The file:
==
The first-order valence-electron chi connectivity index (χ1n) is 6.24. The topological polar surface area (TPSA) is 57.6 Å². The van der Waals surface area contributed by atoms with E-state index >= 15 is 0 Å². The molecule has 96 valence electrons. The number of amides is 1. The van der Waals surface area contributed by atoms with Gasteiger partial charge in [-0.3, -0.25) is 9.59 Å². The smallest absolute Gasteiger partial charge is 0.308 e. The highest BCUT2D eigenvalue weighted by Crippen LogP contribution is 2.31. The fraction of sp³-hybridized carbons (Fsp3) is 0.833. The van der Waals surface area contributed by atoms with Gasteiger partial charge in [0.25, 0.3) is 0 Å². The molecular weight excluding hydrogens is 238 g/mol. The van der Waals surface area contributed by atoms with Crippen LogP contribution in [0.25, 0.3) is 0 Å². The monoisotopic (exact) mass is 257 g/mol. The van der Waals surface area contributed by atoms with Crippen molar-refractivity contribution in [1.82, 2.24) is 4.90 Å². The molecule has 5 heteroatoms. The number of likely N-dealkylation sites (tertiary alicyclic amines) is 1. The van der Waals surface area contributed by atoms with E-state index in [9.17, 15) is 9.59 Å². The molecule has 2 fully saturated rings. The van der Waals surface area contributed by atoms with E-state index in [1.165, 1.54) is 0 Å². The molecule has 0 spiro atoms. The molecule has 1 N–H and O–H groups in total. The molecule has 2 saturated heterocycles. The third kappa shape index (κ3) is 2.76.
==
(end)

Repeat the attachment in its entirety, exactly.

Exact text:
The first-order valence-electron chi connectivity index (χ1n) is 6.24. The topological polar surface area (TPSA) is 57.6 Å². The van der Waals surface area contributed by atoms with E-state index >= 15 is 0 Å². The molecule has 96 valence electrons. The number of amides is 1. The van der Waals surface area contributed by atoms with Gasteiger partial charge in [-0.3, -0.25) is 9.59 Å². The smallest absolute Gasteiger partial charge is 0.308 e. The highest BCUT2D eigenvalue weighted by Crippen LogP contribution is 2.31. The fraction of sp³-hybridized carbons (Fsp3) is 0.833. The van der Waals surface area contributed by atoms with Gasteiger partial charge in [0.25, 0.3) is 0 Å². The molecular weight excluding hydrogens is 238 g/mol. The van der Waals surface area contributed by atoms with Crippen LogP contribution in [0.25, 0.3) is 0 Å². The monoisotopic (exact) mass is 257 g/mol. The van der Waals surface area contributed by atoms with Crippen molar-refractivity contribution in [1.82, 2.24) is 4.90 Å². The molecule has 5 heteroatoms. The number of likely N-dealkylation sites (tertiary alicyclic amines) is 1. The van der Waals surface area contributed by atoms with E-state index in [9.17, 15) is 9.59 Å². The molecule has 2 fully saturated rings. The van der Waals surface area contributed by atoms with E-state index in [1.165, 1.54) is 0 Å². The molecule has 0 spiro atoms. The molecule has 1 N–H and O–H groups in total. The molecule has 2 saturated heterocycles. The third kappa shape index (κ3) is 2.76.